Author Topic: Inline-four crankshaft  (Read 201479 times)

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Offline Jack Gifford

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Re: Inline-four crankshaft
« Reply #240 on: October 28, 2015, 01:15:54 AM »
,,, are you making your engine rather than modifying one?...
Both of the above! The hemi head itself and the V8 block were both made by Mickey Thompson; everything else is my doing.

Well, the pulley combination to attempt 4,500 RPM didn't fly- it couldn't start the cam turning (springs are 290# seat/ 590# open, with 2:1 ratio followers!). So I'll scrounge some different pulleys to see just how fast the 1 HP setup can spin it.
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Offline Rex Schimmer

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Re: Inline-four crankshaft
« Reply #241 on: October 28, 2015, 06:11:31 PM »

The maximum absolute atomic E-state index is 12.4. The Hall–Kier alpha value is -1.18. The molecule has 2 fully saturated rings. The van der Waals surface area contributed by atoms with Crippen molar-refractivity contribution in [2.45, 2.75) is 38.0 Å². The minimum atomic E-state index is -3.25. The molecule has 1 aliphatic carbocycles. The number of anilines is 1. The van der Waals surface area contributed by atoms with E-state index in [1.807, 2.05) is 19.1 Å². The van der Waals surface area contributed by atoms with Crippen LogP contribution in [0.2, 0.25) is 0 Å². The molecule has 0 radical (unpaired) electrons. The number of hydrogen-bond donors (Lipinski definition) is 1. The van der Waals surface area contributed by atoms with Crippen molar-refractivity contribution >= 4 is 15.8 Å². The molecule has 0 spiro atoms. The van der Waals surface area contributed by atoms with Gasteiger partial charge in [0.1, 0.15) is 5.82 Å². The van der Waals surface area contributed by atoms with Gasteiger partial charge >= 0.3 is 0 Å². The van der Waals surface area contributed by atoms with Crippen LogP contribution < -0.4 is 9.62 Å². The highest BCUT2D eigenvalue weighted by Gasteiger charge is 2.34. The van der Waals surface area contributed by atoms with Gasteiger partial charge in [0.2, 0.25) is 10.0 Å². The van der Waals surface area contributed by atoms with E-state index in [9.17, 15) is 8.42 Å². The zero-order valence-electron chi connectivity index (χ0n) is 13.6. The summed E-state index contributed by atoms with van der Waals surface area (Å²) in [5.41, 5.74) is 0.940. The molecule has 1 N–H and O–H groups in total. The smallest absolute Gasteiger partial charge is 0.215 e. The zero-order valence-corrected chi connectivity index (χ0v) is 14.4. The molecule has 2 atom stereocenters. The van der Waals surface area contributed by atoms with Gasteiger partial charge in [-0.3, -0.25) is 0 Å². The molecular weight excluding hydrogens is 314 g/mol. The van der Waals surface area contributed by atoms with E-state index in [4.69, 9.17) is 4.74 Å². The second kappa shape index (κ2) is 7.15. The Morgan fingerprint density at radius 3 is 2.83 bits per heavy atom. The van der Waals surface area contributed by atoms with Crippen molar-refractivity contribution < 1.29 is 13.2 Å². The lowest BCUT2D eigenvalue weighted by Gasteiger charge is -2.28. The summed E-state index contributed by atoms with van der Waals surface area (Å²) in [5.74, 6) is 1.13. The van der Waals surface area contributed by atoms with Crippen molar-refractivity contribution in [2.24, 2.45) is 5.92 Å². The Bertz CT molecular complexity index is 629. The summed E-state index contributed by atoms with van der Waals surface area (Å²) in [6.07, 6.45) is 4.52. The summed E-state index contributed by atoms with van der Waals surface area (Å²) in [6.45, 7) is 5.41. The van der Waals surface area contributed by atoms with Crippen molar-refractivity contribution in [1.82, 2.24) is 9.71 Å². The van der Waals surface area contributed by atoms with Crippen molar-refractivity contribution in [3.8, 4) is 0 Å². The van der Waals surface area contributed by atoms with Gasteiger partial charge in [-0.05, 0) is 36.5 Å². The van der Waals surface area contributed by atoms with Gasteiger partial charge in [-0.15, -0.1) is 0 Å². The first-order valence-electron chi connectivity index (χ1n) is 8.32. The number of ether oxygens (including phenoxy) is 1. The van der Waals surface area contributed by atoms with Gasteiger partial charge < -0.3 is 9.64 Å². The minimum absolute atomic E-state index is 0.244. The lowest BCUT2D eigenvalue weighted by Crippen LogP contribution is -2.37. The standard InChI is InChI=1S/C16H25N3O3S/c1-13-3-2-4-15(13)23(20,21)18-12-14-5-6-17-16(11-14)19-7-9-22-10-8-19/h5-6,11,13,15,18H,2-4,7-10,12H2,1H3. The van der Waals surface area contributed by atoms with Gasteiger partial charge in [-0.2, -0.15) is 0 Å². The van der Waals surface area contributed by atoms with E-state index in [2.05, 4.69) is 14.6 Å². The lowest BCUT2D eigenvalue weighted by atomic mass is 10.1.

Jack,
When you tried the 1 hp motor did you give it a little "manual assist" on the pulley? Some times once it gets turning the friction drops and it will continue to turn. Did it break the breakers on the electrical panel? Most electric motors will run at 200% if you give them some amps. Use your shop air to blow over the motor to assist in cooling. I have run some large DC motors (50 hp) at 150% for hours with out problems. 115 or 230 volts?

You are really a pioneer so keep on keeping on as it is sure interesting to see your results and progress!!!

Rex
Rex

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Offline Jack Gifford

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Re: Inline-four crankshaft
« Reply #242 on: October 29, 2015, 02:20:51 AM »
Yes, I need to use a ratchet wrench on the cam snout to start it moving regardless of the V-belt drive ratio. I played around more today, using a variable-pitch motor pulley. I got it up to 1,675 cam RPM, where the 20 amp breaker kicks out after 3-4 seconds of running (single phase 115V). Not sure of my next step- perhaps drive the V-belt from my old 7 HP Wheelhorse, except that would interfere with closely listening to the OHC deal being tested.